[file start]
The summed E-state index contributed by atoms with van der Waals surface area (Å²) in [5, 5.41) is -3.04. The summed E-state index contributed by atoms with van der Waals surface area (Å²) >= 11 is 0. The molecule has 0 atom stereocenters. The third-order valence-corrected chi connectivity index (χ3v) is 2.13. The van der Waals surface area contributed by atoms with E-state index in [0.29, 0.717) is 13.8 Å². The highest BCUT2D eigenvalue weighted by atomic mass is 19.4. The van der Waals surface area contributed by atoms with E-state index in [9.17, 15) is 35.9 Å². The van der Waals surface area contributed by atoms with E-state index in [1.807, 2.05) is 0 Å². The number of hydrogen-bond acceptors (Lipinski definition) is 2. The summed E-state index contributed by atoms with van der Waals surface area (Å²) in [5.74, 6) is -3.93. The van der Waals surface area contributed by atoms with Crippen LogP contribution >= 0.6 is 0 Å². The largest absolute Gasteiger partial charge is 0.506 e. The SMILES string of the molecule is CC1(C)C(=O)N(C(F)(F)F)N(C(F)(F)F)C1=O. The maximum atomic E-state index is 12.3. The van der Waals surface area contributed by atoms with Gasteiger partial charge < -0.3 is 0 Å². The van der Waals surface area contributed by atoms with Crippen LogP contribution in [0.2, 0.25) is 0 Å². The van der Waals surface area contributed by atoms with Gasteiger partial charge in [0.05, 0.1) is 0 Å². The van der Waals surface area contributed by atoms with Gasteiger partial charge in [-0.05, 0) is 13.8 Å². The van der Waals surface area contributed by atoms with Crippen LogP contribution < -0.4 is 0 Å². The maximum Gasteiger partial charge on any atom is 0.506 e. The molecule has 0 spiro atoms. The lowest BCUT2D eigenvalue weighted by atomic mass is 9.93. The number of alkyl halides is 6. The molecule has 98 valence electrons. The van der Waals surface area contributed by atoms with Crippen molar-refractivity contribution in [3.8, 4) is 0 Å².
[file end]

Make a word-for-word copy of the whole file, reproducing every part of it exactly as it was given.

The summed E-state index contributed by atoms with van der Waals surface area (Å²) in [5, 5.41) is -3.04. The summed E-state index contributed by atoms with van der Waals surface area (Å²) >= 11 is 0. The molecule has 0 atom stereocenters. The third-order valence-corrected chi connectivity index (χ3v) is 2.13. The van der Waals surface area contributed by atoms with E-state index in [0.29, 0.717) is 13.8 Å². The highest BCUT2D eigenvalue weighted by atomic mass is 19.4. The van der Waals surface area contributed by atoms with E-state index in [9.17, 15) is 35.9 Å². The van der Waals surface area contributed by atoms with E-state index in [1.807, 2.05) is 0 Å². The number of hydrogen-bond acceptors (Lipinski definition) is 2. The summed E-state index contributed by atoms with van der Waals surface area (Å²) in [5.74, 6) is -3.93. The van der Waals surface area contributed by atoms with Crippen LogP contribution >= 0.6 is 0 Å². The largest absolute Gasteiger partial charge is 0.506 e. The SMILES string of the molecule is CC1(C)C(=O)N(C(F)(F)F)N(C(F)(F)F)C1=O. The maximum atomic E-state index is 12.3. The van der Waals surface area contributed by atoms with Gasteiger partial charge < -0.3 is 0 Å². The van der Waals surface area contributed by atoms with Crippen LogP contribution in [0.2, 0.25) is 0 Å². The van der Waals surface area contributed by atoms with Gasteiger partial charge in [0.05, 0.1) is 0 Å². The van der Waals surface area contributed by atoms with Gasteiger partial charge in [-0.05, 0) is 13.8 Å². The van der Waals surface area contributed by atoms with Crippen LogP contribution < -0.4 is 0 Å². The maximum Gasteiger partial charge on any atom is 0.506 e. The molecule has 0 spiro atoms. The lowest BCUT2D eigenvalue weighted by atomic mass is 9.93. The number of alkyl halides is 6. The molecule has 98 valence electrons. The van der Waals surface area contributed by atoms with Crippen molar-refractivity contribution in [3.8, 4) is 0 Å².